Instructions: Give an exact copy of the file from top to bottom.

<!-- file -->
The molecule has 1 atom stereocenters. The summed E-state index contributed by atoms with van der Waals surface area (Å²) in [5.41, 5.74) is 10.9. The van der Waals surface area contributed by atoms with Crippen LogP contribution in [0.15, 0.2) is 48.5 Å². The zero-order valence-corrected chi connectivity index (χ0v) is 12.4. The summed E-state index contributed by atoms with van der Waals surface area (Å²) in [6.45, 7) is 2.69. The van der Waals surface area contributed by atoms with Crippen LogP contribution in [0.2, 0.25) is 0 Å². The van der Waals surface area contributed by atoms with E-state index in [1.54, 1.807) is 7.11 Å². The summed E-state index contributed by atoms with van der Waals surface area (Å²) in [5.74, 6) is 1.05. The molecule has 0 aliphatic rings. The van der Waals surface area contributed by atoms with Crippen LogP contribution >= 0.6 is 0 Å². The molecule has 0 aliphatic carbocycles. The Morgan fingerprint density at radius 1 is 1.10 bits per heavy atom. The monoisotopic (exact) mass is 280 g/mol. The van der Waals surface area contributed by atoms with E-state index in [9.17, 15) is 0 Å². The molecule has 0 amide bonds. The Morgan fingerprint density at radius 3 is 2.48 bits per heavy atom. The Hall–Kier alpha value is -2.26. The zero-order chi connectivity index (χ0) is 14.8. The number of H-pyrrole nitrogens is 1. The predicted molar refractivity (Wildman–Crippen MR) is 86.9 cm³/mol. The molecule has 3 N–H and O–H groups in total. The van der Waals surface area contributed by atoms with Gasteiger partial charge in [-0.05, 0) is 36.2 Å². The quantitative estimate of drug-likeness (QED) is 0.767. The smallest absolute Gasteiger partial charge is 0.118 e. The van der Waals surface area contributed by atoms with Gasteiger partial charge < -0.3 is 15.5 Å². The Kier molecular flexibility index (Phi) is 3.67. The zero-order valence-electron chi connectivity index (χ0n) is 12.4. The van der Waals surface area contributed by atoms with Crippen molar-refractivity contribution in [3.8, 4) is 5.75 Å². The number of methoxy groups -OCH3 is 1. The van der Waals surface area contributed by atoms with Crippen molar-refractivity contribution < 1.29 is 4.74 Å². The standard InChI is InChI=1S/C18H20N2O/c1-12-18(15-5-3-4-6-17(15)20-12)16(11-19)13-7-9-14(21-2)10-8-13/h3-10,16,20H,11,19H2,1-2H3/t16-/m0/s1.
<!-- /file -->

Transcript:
The molecule has 1 atom stereocenters. The summed E-state index contributed by atoms with van der Waals surface area (Å²) in [5.41, 5.74) is 10.9. The van der Waals surface area contributed by atoms with Crippen LogP contribution in [0.15, 0.2) is 48.5 Å². The zero-order valence-corrected chi connectivity index (χ0v) is 12.4. The summed E-state index contributed by atoms with van der Waals surface area (Å²) in [6.45, 7) is 2.69. The van der Waals surface area contributed by atoms with Crippen LogP contribution in [0.2, 0.25) is 0 Å². The van der Waals surface area contributed by atoms with E-state index in [1.54, 1.807) is 7.11 Å². The summed E-state index contributed by atoms with van der Waals surface area (Å²) in [5.74, 6) is 1.05. The molecule has 0 aliphatic rings. The van der Waals surface area contributed by atoms with Crippen LogP contribution >= 0.6 is 0 Å². The molecule has 0 aliphatic carbocycles. The Morgan fingerprint density at radius 1 is 1.10 bits per heavy atom. The monoisotopic (exact) mass is 280 g/mol. The van der Waals surface area contributed by atoms with E-state index in [9.17, 15) is 0 Å². The molecule has 0 amide bonds. The Morgan fingerprint density at radius 3 is 2.48 bits per heavy atom. The Hall–Kier alpha value is -2.26. The zero-order chi connectivity index (χ0) is 14.8. The number of H-pyrrole nitrogens is 1. The predicted molar refractivity (Wildman–Crippen MR) is 86.9 cm³/mol. The molecule has 3 N–H and O–H groups in total. The van der Waals surface area contributed by atoms with Gasteiger partial charge in [-0.05, 0) is 36.2 Å². The quantitative estimate of drug-likeness (QED) is 0.767. The smallest absolute Gasteiger partial charge is 0.118 e. The van der Waals surface area contributed by atoms with Gasteiger partial charge < -0.3 is 15.5 Å². The Kier molecular flexibility index (Phi) is 3.67. The zero-order valence-electron chi connectivity index (χ0n) is 12.4. The van der Waals surface area contributed by atoms with Crippen molar-refractivity contribution in [3.8, 4) is 5.75 Å². The number of methoxy groups -OCH3 is 1. The van der Waals surface area contributed by atoms with Crippen molar-refractivity contribution < 1.29 is 4.74 Å². The standard InChI is InChI=1S/C18H20N2O/c1-12-18(15-5-3-4-6-17(15)20-12)16(11-19)13-7-9-14(21-2)10-8-13/h3-10,16,20H,11,19H2,1-2H3/t16-/m0/s1.